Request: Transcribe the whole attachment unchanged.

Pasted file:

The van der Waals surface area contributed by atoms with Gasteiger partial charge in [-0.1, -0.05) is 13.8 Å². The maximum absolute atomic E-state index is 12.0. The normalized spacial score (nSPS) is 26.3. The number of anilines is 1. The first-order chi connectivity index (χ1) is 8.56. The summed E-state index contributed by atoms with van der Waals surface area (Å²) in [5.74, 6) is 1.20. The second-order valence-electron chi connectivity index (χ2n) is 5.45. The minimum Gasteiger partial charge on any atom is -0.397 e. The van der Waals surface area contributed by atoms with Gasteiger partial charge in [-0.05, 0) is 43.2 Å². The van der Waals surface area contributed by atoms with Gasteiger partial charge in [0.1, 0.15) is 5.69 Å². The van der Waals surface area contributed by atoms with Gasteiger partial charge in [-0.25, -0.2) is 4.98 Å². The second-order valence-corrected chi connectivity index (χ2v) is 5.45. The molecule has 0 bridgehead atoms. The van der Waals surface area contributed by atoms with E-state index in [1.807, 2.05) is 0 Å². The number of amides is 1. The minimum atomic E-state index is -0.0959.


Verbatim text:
The van der Waals surface area contributed by atoms with Gasteiger partial charge in [-0.1, -0.05) is 13.8 Å². The maximum absolute atomic E-state index is 12.0. The normalized spacial score (nSPS) is 26.3. The number of anilines is 1. The first-order chi connectivity index (χ1) is 8.56. The summed E-state index contributed by atoms with van der Waals surface area (Å²) in [5.74, 6) is 1.20. The second-order valence-electron chi connectivity index (χ2n) is 5.45. The minimum Gasteiger partial charge on any atom is -0.397 e. The van der Waals surface area contributed by atoms with Gasteiger partial charge in [-0.05, 0) is 43.2 Å². The van der Waals surface area contributed by atoms with Gasteiger partial charge in [0.1, 0.15) is 5.69 Å². The van der Waals surface area contributed by atoms with Gasteiger partial charge in [-0.25, -0.2) is 4.98 Å². The second-order valence-corrected chi connectivity index (χ2v) is 5.45. The molecule has 0 bridgehead atoms. The van der Waals surface area contributed by atoms with E-state index in [1.807, 2.05) is 0 Å². The number of amides is 1. The minimum atomic E-state index is -0.0959.